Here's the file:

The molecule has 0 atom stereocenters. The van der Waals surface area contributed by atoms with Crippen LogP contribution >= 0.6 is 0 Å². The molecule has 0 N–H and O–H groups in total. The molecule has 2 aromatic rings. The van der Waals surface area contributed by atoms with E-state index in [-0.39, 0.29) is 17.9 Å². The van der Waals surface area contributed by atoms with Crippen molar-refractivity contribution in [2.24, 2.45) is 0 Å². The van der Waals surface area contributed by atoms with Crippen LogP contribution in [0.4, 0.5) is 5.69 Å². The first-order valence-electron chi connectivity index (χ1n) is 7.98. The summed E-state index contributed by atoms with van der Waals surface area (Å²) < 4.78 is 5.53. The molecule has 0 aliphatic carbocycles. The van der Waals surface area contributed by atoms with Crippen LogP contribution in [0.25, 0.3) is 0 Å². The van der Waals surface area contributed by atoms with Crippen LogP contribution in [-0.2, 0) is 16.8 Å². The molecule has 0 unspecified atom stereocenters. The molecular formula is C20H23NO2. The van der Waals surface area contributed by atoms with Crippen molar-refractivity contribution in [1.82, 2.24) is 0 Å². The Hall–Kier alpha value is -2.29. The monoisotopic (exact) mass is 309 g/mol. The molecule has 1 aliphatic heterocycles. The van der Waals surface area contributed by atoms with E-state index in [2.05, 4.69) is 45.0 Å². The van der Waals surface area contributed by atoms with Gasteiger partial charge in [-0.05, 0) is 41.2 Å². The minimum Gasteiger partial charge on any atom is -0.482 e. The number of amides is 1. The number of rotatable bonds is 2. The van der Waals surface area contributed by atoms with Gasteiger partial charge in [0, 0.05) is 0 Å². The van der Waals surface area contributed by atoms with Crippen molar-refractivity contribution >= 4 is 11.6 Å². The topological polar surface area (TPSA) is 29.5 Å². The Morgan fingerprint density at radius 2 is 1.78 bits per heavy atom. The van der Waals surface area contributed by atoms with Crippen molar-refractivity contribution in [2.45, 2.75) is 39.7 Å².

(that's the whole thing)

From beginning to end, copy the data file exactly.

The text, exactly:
The molecule has 0 atom stereocenters. The van der Waals surface area contributed by atoms with Crippen LogP contribution >= 0.6 is 0 Å². The molecule has 0 N–H and O–H groups in total. The molecule has 2 aromatic rings. The van der Waals surface area contributed by atoms with E-state index in [-0.39, 0.29) is 17.9 Å². The van der Waals surface area contributed by atoms with Crippen molar-refractivity contribution in [2.24, 2.45) is 0 Å². The van der Waals surface area contributed by atoms with Crippen LogP contribution in [0.4, 0.5) is 5.69 Å². The first-order valence-electron chi connectivity index (χ1n) is 7.98. The summed E-state index contributed by atoms with van der Waals surface area (Å²) < 4.78 is 5.53. The molecule has 0 aliphatic carbocycles. The van der Waals surface area contributed by atoms with Crippen LogP contribution in [0.25, 0.3) is 0 Å². The van der Waals surface area contributed by atoms with Crippen LogP contribution in [-0.2, 0) is 16.8 Å². The molecule has 0 unspecified atom stereocenters. The molecular formula is C20H23NO2. The van der Waals surface area contributed by atoms with Crippen molar-refractivity contribution in [1.82, 2.24) is 0 Å². The Hall–Kier alpha value is -2.29. The monoisotopic (exact) mass is 309 g/mol. The molecule has 1 aliphatic heterocycles. The van der Waals surface area contributed by atoms with E-state index in [2.05, 4.69) is 45.0 Å². The van der Waals surface area contributed by atoms with Gasteiger partial charge in [-0.05, 0) is 41.2 Å². The minimum Gasteiger partial charge on any atom is -0.482 e. The number of amides is 1. The number of rotatable bonds is 2. The van der Waals surface area contributed by atoms with Gasteiger partial charge in [0, 0.05) is 0 Å². The van der Waals surface area contributed by atoms with Crippen molar-refractivity contribution >= 4 is 11.6 Å². The topological polar surface area (TPSA) is 29.5 Å². The Morgan fingerprint density at radius 2 is 1.78 bits per heavy atom. The van der Waals surface area contributed by atoms with Crippen molar-refractivity contribution in [2.45, 2.75) is 39.7 Å².